the manatees of homosassa springs

The Florida manatee (Trichechus manatus latirostris) might be my spirit animal, if I could claim one. Manatees prefer sandy coast lines, warm waters. They eat a ton of vegetation. Like me (at least for the time being), they move pretty slowly. They also look like they know how to relax.


It was a bucket list item to observe a manatee–multiple manatees if I was lucky–and the payoff was this past weekend in Homosassa, Florida. The freshwater springs at the wildlife state park in Homosassa attract manatees when Gulf waters start to cool–from roughly November through March.

My parents and I traversed our way over a bridge to find 40+ manatees warming themselves in the shallow waters of the Homosassa River. Pretty cool. In this photo, a pair can be observed in the lower right corner.

Manatee 1

These creatures are massive–weighing between 1,500 and 1,800 pounds each. They use their large, paddle-shaped back tails and front flippers for navigation. Every 10 minutes or so, they come up for air and make a fun snorting sound.

To read up about the state park in Homosassa and possibly plan a visit, click here.

an afternoon in talladega

Two months ago I was heading east on Interstate 20 through Alabama. Cartersville, Georgia, was my intended destination but I had some time to kill. And then there was an upcoming sign for the International Motor Sports Hall of Fame. I don’t know boo about motor sports but thought the hall of fame could be interesting. Not my cup of tea, as it turned out. But the town of Talladega? Pretty interesting.

The courthouse square is a historic district, and you can find the Ritz Theatre there, which was constructed in 1936. An Art Deco beauty by any standards. The opaque structural glass exterior has been meticulously restored, and the lines and colors–so crisp.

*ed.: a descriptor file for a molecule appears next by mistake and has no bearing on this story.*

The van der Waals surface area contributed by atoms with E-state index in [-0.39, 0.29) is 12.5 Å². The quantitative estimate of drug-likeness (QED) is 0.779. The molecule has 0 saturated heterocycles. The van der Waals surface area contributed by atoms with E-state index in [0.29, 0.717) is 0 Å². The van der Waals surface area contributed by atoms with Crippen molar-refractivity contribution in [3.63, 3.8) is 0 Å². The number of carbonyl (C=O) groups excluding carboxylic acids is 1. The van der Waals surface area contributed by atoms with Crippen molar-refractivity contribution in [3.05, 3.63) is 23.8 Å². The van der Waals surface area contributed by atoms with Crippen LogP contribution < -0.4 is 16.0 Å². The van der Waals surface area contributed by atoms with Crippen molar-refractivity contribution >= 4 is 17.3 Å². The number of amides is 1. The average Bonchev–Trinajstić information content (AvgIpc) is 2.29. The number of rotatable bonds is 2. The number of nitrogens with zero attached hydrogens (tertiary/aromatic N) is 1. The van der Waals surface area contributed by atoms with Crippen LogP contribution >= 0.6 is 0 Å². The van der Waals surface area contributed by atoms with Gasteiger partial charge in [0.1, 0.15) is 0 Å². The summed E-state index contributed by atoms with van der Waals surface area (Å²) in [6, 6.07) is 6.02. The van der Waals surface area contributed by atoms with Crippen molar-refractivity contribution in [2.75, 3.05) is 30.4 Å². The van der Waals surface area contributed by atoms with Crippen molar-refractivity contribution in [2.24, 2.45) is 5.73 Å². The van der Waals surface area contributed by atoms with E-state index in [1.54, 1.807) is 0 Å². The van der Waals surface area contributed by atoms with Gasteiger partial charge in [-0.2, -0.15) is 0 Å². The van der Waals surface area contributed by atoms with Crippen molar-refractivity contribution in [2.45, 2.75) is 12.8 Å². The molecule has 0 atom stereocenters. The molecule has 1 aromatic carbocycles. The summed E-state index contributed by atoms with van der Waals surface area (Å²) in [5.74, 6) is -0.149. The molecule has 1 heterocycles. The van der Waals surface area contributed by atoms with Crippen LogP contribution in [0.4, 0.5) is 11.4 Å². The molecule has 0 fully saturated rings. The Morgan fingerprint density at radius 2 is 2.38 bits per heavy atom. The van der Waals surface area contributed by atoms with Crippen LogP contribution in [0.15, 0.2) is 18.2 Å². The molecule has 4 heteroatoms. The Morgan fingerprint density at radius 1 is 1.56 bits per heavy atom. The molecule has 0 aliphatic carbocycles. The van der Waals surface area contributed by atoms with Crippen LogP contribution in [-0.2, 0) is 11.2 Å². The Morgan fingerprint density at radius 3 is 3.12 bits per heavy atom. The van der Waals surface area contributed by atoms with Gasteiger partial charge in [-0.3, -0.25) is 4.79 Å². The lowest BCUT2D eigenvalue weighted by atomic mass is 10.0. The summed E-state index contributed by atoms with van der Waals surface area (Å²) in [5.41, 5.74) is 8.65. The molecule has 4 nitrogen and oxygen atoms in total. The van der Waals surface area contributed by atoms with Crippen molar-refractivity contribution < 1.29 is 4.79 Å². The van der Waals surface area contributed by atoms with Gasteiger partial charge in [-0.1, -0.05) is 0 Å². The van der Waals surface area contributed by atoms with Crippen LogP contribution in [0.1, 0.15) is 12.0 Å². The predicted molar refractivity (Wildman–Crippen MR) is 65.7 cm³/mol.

Talladega Ritz Theatre

And there’s also a Silk Stocking Historic District. The term silk stocking sounds potentially tawdry, but this type of district generally refers to a part of town where wealthier citizens are politically influential or active.


Some of the properties in this district are lovingly maintained. Exhibit A:


And Exhibit B:


How lovely.

norway we go

It was late July and I experienced change. Job change. Change as in becoming a full-time job seeker. I was unemployed and had an upcoming trip to visit relatives and the farms in rural western #Norway where my great great grandparents were born and raised. I could ill afford Norway, to be honest. And my first inclination was to cancel. But then I gave myself some pause (about a day or so) and thought, heck no. No one is going to steal my joy. Certainly not me. So on a mid-September morning I boarded a plane at the Medgar Evers Airport in Jackson, Mississippi. Trondheim, Norway, would come some 28 hours later.


It must have been 10 p.m. by the time I arrived in Trondheim. My aunt and uncle from Los Angeles had arrived some 30 minutes earlier and, groggy as we all were, we found our car reservation and started our journey to Rindal, which is located in Møre og Romsdal and perhaps a 90-minute drive from Trondheim. The roads were dark and winding. The air was chill.

We found the property where we would be staying the next five nights–Saga Trollheimen. I made it to my room, unloaded my bags, and slept more peacefully than I had for weeks. The next morning I awoke to this–the promise of autumn.


On our first day, we met with a local historian and distant relative to learn how my great great grandparents, Ole J. and Gjertrud Romundstad, made their way from Rindal, Norway, to Strum, Wisconsin.

Ole and Gjertrud

My uncle and I meandered our way through Rindal, which is a village of some 2,000 Norwegians. The streets were unlittered, and the skies so blue.


We quickly found Norwegians to be polite, kind to the core, and friendly. And navigating western Norway was a fun adventure. We took a ferry from Kvanne to Christiansund on the coast.


The highlight of the trip was visiting our Romundstad relatives. We were greeted so warmly and served the most amazing food. Amazing.


We ended our trip with a day of exploring in Trondheim. Jeg elsker Norge (I love Norway).

Man hole cover

the inky blue hues of edinburgh